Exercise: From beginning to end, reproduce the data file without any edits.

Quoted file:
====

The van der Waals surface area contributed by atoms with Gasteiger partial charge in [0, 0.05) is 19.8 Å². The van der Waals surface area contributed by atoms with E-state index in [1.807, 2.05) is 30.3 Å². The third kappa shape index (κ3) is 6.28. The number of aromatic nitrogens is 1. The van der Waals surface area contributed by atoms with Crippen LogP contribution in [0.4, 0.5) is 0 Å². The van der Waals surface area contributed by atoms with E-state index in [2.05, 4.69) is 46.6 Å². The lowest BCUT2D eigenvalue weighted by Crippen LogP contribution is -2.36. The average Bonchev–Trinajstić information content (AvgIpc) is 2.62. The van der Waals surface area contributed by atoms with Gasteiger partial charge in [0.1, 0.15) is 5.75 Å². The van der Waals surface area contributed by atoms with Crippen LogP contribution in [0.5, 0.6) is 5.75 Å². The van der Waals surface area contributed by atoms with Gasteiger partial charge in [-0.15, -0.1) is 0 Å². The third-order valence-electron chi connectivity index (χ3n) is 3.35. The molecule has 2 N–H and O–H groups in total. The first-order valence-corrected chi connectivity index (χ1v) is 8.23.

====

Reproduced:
The van der Waals surface area contributed by atoms with Gasteiger partial charge in [0, 0.05) is 19.8 Å². The van der Waals surface area contributed by atoms with E-state index in [1.807, 2.05) is 30.3 Å². The third kappa shape index (κ3) is 6.28. The number of aromatic nitrogens is 1. The van der Waals surface area contributed by atoms with Crippen LogP contribution in [0.4, 0.5) is 0 Å². The van der Waals surface area contributed by atoms with E-state index in [2.05, 4.69) is 46.6 Å². The lowest BCUT2D eigenvalue weighted by Crippen LogP contribution is -2.36. The average Bonchev–Trinajstić information content (AvgIpc) is 2.62. The van der Waals surface area contributed by atoms with Gasteiger partial charge in [0.1, 0.15) is 5.75 Å². The van der Waals surface area contributed by atoms with Crippen LogP contribution in [0.5, 0.6) is 5.75 Å². The van der Waals surface area contributed by atoms with Gasteiger partial charge in [-0.15, -0.1) is 0 Å². The third-order valence-electron chi connectivity index (χ3n) is 3.35. The molecule has 2 N–H and O–H groups in total. The first-order valence-corrected chi connectivity index (χ1v) is 8.23.